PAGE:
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The U.S. Capitol reflected in the side of a standby ambulance on March 26, 2020. Photo: Alex Edelman/AFP via Getty Images

The United States on Thursday reported the most coronavirus cases in the world for the first time, over China and Italy with at least 82,404 infections and more than 1,000 deaths, according to data from Johns Hopkins.

Why it matters: From the beginning, the U.S. — with a population of more than 325 million — has repeatedly underestimated and reacted slowly to the coronavirus, prolonging its economic pain and multiplying its toll on Americans’ health.

First, it happened with testing — a delay that allowed the virus to spread undetected, Axios' Caitlin Owens reports.

  • Then we were caught flat-footed by the surge in demand for medical supplies in emerging hotspots.
  • And the Trump administration declined to issue a national shelter-in-place order. The resulting patchwork across the country left enough economic hubs closed to crash the economy, but enough places up and running to allow the virus to continue to spread rampantly.

What they're saying: At a press conference Thursday, President Trump attributed the U.S. overtaking China to ramped up testing, before casting doubt on whether the Chinese government is reporting accurate numbers.

  • It is possible that China, which was the site of the original coronavirus outbreak, has been underreporting its cases.
  • The Chinese government covered up the outbreak in its first few weeks, likely allowing the virus to spread both domestically and throughout the rest of the world.

Flashback: Exactly one month ago on Feb. 26, President Trump said at a coronavirus press briefing that the U.S. has 15 reported cases and that "the 15 within a couple of days is going to be down to close to zero."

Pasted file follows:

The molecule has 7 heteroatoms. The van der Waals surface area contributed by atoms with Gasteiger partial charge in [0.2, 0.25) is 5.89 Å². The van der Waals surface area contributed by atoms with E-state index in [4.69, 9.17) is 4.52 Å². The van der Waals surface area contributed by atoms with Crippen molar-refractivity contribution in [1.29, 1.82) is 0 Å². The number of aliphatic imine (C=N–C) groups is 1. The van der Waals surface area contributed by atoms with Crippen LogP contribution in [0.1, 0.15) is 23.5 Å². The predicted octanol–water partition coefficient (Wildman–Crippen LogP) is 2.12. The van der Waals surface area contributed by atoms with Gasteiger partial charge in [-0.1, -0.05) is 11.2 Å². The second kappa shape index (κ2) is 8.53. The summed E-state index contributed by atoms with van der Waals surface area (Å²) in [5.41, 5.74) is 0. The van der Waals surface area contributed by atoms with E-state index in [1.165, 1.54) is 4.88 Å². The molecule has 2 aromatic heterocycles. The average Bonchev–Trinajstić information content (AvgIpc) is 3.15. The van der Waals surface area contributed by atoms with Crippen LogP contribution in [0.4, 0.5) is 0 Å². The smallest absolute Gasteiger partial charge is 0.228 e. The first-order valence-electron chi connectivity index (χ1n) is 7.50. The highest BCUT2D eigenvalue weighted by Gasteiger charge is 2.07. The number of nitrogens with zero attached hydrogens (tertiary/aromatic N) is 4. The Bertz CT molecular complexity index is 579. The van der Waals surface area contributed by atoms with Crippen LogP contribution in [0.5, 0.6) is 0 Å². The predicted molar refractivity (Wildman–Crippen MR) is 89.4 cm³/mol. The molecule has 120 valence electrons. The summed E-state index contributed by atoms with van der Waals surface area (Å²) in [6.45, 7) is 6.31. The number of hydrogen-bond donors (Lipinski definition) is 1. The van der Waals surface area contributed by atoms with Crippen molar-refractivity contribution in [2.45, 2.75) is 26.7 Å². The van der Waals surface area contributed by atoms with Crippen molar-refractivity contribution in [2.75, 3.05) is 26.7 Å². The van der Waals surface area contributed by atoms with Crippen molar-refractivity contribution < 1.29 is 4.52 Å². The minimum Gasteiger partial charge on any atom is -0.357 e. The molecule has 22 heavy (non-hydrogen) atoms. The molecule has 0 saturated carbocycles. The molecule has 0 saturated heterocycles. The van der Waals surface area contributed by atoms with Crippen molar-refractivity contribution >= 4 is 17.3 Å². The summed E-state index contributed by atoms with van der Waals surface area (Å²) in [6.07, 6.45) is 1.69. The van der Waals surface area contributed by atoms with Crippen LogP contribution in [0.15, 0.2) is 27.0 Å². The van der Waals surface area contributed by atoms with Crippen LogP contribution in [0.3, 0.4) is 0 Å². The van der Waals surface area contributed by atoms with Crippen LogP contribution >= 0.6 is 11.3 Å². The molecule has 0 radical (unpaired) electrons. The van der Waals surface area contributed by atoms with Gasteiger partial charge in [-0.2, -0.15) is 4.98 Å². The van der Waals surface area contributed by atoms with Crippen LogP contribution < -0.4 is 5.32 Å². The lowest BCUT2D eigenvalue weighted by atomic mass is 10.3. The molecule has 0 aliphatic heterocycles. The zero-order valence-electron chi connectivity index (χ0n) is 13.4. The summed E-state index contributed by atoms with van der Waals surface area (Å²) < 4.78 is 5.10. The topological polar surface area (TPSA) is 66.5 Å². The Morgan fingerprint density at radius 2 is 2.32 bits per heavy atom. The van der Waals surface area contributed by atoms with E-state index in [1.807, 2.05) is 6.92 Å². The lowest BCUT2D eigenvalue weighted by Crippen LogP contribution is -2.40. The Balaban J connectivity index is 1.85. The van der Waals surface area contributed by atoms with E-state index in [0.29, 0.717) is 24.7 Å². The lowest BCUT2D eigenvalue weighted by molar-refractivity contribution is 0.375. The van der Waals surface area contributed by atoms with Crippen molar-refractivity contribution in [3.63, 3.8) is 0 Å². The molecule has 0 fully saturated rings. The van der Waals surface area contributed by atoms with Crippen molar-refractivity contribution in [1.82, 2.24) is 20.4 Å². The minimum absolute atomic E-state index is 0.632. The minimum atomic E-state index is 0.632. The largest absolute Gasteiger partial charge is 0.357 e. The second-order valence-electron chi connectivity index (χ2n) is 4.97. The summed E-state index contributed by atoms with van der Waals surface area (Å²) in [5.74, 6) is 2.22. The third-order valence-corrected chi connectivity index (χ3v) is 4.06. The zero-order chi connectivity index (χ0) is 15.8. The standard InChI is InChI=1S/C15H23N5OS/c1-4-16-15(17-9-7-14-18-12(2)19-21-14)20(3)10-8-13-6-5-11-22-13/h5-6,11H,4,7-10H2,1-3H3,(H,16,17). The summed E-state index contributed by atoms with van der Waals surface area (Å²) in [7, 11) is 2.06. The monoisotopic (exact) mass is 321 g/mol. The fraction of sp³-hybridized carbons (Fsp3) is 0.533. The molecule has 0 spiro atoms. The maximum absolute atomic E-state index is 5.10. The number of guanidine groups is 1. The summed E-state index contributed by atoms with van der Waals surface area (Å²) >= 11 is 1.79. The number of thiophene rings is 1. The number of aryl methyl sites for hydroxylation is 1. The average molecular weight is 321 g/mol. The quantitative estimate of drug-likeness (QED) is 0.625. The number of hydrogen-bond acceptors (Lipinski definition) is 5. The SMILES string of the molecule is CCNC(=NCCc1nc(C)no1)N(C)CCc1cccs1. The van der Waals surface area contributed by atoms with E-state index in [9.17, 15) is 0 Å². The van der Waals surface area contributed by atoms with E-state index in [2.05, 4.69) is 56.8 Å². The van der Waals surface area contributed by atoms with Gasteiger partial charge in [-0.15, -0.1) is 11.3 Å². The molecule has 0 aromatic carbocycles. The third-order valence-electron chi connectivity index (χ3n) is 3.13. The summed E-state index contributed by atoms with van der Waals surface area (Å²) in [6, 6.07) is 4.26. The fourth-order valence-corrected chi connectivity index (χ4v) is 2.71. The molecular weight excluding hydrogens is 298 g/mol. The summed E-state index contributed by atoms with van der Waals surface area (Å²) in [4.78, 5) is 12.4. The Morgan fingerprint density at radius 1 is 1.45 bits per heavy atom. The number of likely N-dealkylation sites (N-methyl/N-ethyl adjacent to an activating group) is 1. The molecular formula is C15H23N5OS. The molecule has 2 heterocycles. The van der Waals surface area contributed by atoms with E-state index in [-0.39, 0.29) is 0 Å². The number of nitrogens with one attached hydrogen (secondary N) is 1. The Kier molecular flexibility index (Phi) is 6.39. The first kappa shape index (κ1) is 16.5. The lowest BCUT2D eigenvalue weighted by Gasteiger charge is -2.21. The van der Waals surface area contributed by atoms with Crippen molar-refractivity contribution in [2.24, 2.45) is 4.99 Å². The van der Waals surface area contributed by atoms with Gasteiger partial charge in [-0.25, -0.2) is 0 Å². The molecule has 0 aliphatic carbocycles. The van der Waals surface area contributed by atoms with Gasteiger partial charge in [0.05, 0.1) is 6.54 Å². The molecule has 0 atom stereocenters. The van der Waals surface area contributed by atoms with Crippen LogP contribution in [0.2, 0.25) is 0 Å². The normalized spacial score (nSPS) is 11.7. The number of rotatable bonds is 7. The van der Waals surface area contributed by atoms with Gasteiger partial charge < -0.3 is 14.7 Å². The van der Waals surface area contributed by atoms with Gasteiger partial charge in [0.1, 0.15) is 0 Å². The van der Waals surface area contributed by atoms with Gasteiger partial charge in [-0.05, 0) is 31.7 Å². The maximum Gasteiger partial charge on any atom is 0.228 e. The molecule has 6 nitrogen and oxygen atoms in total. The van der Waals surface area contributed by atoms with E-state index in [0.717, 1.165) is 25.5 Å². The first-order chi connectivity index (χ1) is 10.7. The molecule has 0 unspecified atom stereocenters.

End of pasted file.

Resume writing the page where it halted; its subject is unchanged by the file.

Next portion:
Go deeper: The best-case scenario on coronavirus keeps getting worse

Go deeper

Dan Primack, author of Pro Rata
29 mins ago - Podcasts

Net neutrality on the line under Biden

Federal net neutrality rules are back on the table in the Biden administration, after being nixed by Trump, but now might be complicated by the debate over social media companies' behavior.

Axios Re:Cap digs into why net neutrality matters and what comes next with Nilay Patel, editor-in-chief of The Verge and host of the Decoder podcast.

House grants waiver for retired Gen. Lloyd Austin to lead Pentagon

Defense Secretary nominee Lloyd Austin Photo: Chip Somodevilla/Getty Images

The House voted 326-78 on Thursday to grant retired Gen. Lloyd Austin a waiver to lead the Pentagon, clearing the way for the Senate to confirm President Biden's nominee for defense secretary as early as this week.

Why it matters: Austin's nomination received pushback from some lawmakers, including Democrats, who cited a law that requires officers be out of the military for at least seven years before taking the job — a statute intended to reinforce the tradition of civilian control of the Pentagon.

Amanda Gorman steals the show on Inauguration Day

Data: NewsWhip; Chart: Axios Visuals

Poet Amanda Gorman by far generated the most average interactions on social media on Inauguration Day, according to exclusive data from NewsWhip.

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